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  • Contributors

William L. Benzon has published extensively on literature and cultural evolution. He is the author of Beethoven’s Anvil: Music in Mind and Culture.

Lawrence Bird has been an adjunct professor at McGill University and an instructor of studio arts at Kanazawa International Design Institute, Japan. He has also worked as an architectural and urban designer in Canada, the United States, and the United Kingdom. He holds degrees in architecture (McGill) and urban design/social sciences (London), and was a Monbusho research student in architecture and urban studies at Kanazawa Institute of Technology. He is a doctoral candidate in history and theory of architecture at McGill University, where his research into the imagery of urban destruction in the Metropolis films is funded by Canada’s Social Sciences and Humanities Research Council.

Christopher Bolton teaches Japanese literature and comparative literature at Williams College. He is coeditor of Robot Ghosts and Wired Dreams: Japanese Science Fiction from Origins to Anime (Minnesota, 2007).

Steven T. Brown teaches Japanese literature, popular culture, and critical theory at the University of Oregon. He is author of Theatricalities of Power: The Cultural Politics of Noh, editor of Cinema Anime: Critical Engagements with Japanese Animation, and coeditor of Performing Japanese Women, a special issue of the feminist journal Women & Performance. He is currently completing a book on cyberpunk anime and another on Japanese horror cinema.

Joshua Paul Dale is a full-time lecturer in the English Department of Tokyo Gakugei University. His articles can be found in After Orientalism: Critical Entanglements, Productive Looks (Thmyris/Intersecting), Japanese Journal of American Studies, Review of American and Pacific Studies, Lesbian and Gay Studies: A Critical Introduction (coauthored with Lynda Hart), and the Michigan Journal of Feminist Studies. His research interests include theories of sexuality, gender, and performance studies; Lacanian psychoanalysis; and transnational cultural studies. He is writing a book on the role of the exotic in cross-cultural encounters.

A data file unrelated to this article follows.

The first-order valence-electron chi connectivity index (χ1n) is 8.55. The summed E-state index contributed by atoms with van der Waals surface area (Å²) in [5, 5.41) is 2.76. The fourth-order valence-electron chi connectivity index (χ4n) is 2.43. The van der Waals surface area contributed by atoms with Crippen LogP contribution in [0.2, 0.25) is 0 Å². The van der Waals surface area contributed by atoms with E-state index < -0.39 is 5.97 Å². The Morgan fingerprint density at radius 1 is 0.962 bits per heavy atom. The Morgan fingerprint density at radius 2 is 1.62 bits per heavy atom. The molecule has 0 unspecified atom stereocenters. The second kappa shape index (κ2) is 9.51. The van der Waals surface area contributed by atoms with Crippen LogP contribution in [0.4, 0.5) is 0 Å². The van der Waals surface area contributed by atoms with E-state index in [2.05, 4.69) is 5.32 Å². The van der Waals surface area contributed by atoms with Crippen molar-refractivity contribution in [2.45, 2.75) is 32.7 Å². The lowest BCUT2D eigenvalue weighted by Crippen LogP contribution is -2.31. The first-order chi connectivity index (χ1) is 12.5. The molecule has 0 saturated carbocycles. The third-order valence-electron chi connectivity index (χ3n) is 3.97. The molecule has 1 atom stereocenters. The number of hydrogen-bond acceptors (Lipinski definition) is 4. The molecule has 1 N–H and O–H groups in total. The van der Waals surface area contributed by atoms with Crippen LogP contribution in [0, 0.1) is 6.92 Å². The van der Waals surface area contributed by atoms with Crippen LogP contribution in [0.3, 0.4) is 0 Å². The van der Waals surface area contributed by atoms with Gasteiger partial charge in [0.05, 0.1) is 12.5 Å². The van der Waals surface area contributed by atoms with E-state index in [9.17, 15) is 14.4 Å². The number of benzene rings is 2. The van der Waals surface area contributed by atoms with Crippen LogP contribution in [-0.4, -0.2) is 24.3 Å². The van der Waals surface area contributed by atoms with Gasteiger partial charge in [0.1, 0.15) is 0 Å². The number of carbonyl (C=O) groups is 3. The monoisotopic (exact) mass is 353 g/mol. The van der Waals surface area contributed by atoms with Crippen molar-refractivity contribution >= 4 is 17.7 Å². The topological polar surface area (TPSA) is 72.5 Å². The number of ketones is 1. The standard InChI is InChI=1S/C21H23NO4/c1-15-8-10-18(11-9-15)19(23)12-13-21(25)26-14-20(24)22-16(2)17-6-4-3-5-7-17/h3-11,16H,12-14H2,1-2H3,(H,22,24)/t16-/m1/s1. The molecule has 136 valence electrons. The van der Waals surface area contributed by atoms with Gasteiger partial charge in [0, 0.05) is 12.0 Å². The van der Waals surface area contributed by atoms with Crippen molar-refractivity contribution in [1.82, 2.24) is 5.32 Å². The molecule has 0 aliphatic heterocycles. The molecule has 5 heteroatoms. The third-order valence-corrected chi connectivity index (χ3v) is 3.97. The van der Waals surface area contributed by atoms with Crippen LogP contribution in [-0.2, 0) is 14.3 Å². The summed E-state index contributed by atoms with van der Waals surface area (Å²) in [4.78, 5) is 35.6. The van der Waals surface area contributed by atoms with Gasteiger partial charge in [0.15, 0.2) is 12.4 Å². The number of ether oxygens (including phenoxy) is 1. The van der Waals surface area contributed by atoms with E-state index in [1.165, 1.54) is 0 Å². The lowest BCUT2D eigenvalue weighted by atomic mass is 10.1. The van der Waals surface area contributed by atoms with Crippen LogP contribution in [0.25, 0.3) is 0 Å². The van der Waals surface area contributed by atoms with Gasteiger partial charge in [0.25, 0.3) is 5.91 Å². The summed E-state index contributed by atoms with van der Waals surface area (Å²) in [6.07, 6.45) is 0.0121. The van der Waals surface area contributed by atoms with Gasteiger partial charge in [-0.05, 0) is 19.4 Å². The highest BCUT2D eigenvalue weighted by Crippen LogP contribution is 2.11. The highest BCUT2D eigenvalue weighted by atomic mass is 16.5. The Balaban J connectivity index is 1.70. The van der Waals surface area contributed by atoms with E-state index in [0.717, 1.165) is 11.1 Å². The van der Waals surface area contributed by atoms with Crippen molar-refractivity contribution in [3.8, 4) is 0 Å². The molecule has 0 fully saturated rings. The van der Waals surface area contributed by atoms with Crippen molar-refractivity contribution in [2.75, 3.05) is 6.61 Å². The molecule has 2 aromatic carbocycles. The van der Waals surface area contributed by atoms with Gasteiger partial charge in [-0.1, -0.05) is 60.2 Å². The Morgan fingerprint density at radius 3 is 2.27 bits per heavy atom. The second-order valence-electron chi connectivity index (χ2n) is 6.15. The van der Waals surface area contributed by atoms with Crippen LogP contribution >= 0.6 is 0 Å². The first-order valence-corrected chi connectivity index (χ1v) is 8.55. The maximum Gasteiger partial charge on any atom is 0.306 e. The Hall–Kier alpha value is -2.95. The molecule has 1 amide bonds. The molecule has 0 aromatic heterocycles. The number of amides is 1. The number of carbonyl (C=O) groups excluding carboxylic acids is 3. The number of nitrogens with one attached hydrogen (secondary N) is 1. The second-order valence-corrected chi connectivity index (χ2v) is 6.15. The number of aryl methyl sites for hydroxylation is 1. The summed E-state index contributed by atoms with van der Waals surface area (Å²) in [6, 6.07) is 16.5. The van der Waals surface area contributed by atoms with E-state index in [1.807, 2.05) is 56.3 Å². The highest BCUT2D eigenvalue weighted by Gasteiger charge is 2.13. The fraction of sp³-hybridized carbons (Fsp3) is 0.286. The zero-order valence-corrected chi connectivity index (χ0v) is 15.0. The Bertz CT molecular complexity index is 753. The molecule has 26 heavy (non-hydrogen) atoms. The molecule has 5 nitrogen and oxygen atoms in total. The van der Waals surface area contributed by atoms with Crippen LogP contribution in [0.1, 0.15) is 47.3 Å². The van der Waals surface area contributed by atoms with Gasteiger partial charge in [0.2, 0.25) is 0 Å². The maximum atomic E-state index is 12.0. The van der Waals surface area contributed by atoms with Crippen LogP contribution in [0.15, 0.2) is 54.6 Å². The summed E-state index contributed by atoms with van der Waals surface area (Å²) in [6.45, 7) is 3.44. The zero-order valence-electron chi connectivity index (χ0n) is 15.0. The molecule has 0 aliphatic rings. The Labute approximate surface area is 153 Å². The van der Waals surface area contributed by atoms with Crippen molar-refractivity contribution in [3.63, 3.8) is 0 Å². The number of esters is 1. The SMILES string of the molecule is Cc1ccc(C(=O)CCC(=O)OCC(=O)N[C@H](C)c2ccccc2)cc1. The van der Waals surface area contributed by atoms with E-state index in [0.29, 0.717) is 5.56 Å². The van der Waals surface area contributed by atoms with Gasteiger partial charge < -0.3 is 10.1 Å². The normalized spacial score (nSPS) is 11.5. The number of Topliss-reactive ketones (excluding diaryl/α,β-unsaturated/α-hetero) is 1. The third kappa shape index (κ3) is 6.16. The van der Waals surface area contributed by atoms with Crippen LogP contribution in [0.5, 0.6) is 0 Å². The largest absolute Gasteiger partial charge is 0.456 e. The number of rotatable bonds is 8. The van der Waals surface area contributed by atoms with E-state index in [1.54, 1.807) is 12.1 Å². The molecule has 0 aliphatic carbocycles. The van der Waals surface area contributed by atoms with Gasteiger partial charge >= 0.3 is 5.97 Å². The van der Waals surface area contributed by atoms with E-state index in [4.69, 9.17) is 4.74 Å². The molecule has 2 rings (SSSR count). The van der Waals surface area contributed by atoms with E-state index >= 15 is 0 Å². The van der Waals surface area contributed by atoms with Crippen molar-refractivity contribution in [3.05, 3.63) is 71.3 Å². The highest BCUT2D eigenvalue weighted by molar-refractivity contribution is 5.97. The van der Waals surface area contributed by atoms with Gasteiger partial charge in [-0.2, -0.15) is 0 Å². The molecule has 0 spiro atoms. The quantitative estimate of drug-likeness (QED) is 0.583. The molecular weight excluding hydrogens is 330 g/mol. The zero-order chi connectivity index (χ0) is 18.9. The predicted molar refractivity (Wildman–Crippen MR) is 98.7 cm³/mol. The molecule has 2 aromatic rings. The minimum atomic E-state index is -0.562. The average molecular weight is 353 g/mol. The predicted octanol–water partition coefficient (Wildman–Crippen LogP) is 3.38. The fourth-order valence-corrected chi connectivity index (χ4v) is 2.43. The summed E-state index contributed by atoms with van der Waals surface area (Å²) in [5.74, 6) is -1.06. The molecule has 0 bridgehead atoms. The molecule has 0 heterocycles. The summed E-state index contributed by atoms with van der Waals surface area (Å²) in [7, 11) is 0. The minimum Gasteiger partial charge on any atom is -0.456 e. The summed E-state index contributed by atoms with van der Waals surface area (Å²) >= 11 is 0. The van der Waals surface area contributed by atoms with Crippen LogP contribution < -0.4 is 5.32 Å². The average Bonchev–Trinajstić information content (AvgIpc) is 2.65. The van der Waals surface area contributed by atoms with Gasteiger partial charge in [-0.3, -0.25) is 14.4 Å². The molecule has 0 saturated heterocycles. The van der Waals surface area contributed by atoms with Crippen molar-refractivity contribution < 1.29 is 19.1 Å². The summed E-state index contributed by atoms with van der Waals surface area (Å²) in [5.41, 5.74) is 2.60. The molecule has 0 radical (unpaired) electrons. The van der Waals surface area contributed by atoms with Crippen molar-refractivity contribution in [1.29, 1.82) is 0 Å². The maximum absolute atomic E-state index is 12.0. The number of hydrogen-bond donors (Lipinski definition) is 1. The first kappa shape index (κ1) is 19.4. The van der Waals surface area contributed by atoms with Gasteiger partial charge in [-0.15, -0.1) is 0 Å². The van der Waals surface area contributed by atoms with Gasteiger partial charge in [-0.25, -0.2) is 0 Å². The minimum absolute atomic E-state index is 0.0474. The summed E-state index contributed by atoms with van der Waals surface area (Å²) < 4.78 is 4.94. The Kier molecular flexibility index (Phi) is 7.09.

Editor, writer, and cultural critic, Ōtsuka Eiji has published influential books on manga, anime, and popular culture in Japan, among them Atomu no meidai (Theses on Atom), Kyarakutaa shōsetsu no tsukurikata (Constructing character novels), Monogatari shōhiron (The consumption of narrative), Monogatari shōmetsuron (The extinction of narrative), Otaku no seishinron (The otaku mentality), Shōjo-tachi no “kawaii” tennō (The “cute” emperor of girls). He has also penned the story for a number of manga, including Hokushin denki, Kurosagi, Leviathan, Madara, MPD Psycho, Octagonian, and Unlucky Young Men. He is editor of the journal Shingenjitsu.

Michael Dylan Foster is assistant professor in the Department of Folklore and Ethnomusicology and the Department of East Asian Languages and Cultures at Indiana University. He is author of Pandemonium and Parade: Japanese Monsters and the Culture of Yōkai, forthcoming from the University of California Press.

Crispin Freeman is a prolific voice actor, director, and script adapter who has portrayed characters in animation and video games for ten years. He acted in such famous anime series [End Page 283] as Ghost in the Shell: Stand Alone Complex, Howl’s Moving Castle, Hellsing, Final Fantasy: Advent Children, and Naruto. He has run seminars on mythological storytelling in anime at conventions around the world, including a presentation at the SGMS: Schoolgirls and Mobilesuits conference in 2006 called “Mythological Anime: Eastern and Western Divinities in Animation.”

Natsume Fusanosuke is the author of numerous volumes of manga, essays, and manga criticism, including What Makes Manga Entertaining? He will join the faculty of Gakushuin University in Tokyo in 2008. In addition to his frequent media appearances, he has lectured on manga in Japan and abroad, and more recently has conducted field research into the reception of manga around the world. In 1999 he was awarded the prestigious Tezuka Osamu Cultural Prize (Special Prize) in recognition of his contributions to the development of manga criticism. The same year, he curated the large-scale exhibition on manga The World of Japanese Comics, sponsored by the Japan Foundation, which traveled in Europe. Natsume Soseki, the great Meiji-era novelist, is his grandfather.

Marc Hairston is a professional space physicist at the University of Texas at Dallas who has turned his hobby into a second academic career. He has taught numerous courses...


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